“Sadly, after dedicating over 100 years of award-winning journalism to NY1, our five clients have clearly been told that their careers are over,” attorney Douglas Wigdor, who is representing the five plaintiffs, wrote in a statement, “as NY1 seems to believe that younger faces, when it comes to women, are a ‘better look’ for the bottom line.”
The lawsuit against Charter Communications, Inc.—filed by Roma Torre (60), Amanda Farinacci (40), Vivian Lee (44), Jeanine Ramirez (49) and Kristen Shaughnessy (50)—accuses the company, which acquired NY1 in 2016, of hindering their careers by reducing airtime and promotions and being unreceptive to feedback or criticism from experienced female reporters.
Torre, the lead plaintiff in the case, alleges wage and resource inequities. According to the complaint filed, her salary “is less than half that of Mr. Kiernan, and is substantially less than other male anchors with similar skill and with similar, or even less, experience.” Torre also cites that she did not have access to the same studio upgrades or even the same makeup artist as her male counterparts—and that whereas her colleague, Patrick Kiernan, has been granted more airtime and a superior state-of-the-art studio as he aged into his role, and was even publicly celebrated upon his 20-year anniversary with NY1, she felt the network was pressuring women like her into surrendering their positions.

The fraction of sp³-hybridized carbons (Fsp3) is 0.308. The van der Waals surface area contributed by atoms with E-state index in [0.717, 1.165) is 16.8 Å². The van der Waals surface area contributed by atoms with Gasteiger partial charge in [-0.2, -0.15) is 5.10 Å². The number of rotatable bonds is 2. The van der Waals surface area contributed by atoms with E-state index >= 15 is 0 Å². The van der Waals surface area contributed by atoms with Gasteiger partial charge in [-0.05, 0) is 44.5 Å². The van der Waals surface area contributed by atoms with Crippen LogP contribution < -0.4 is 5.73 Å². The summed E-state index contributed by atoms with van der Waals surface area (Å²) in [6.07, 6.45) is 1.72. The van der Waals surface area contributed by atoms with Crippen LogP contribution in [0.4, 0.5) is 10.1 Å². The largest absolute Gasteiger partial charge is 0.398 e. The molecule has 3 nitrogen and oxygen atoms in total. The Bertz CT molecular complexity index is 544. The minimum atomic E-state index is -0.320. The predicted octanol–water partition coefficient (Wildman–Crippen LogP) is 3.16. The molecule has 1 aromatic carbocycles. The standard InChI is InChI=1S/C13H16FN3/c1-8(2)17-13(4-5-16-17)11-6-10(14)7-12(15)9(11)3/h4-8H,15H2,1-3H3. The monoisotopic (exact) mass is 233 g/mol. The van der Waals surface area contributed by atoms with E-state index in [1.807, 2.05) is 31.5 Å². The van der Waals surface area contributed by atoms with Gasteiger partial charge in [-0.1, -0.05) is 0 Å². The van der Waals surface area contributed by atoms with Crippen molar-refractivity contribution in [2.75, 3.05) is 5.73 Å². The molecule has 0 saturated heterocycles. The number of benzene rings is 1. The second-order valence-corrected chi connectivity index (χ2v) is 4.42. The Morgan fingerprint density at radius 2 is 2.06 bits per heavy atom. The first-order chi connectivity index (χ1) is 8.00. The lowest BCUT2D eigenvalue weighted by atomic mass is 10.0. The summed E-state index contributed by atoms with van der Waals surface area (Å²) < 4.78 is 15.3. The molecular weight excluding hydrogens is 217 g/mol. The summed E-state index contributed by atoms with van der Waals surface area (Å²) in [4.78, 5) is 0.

“We feel we are being railroaded out of the place,” Torre said in an interview with the New York Times. “Men age on TV with a sense of gravitas, and we as women have an expiration date.”
But the lawsuit is also not about bringing justice to NY1 alone. The five women have also launched a social media campaign urging diversity in broadcast journalism, and in an open letter on Medium they called on allies to join them in what they’re naming the Unseen on TV campaign.
“We filed this lawsuit because we have simply been left with no choice–we cannot and will not sit idly by while we are cast aside and our complaints of mistreatment are ignored,” the women wrote. “While we have poured our hearts and souls into our work, our respective careers have recently taken a sharp decline as we have been confronted with the stark reality of gender discrimination and ageism.”
Referencing an opinion piece published in March by the New York Times, in which Nashville journalist Steve Cavendish detailed instances of discrimination affecting middle-aged women in recent history, the NY1 plaintiffs also stressed that they were not the first to be affected by such prejudice—although they hope to be the last.
“We are fighting for any woman who has reached a certain age and has been intentionally marginalized, passed-over and deemed less relevant because of her age,” they declared. “We are fighting for any woman who found themselves signing a severance deal that felt more like hush money, rather than a genuine thank you for years of loyalty and hard work. We are fighting for our colleagues who see what is happening but do not dare speak up for fear of retribution. We are fighting for ourselves and we are fighting for all of them.”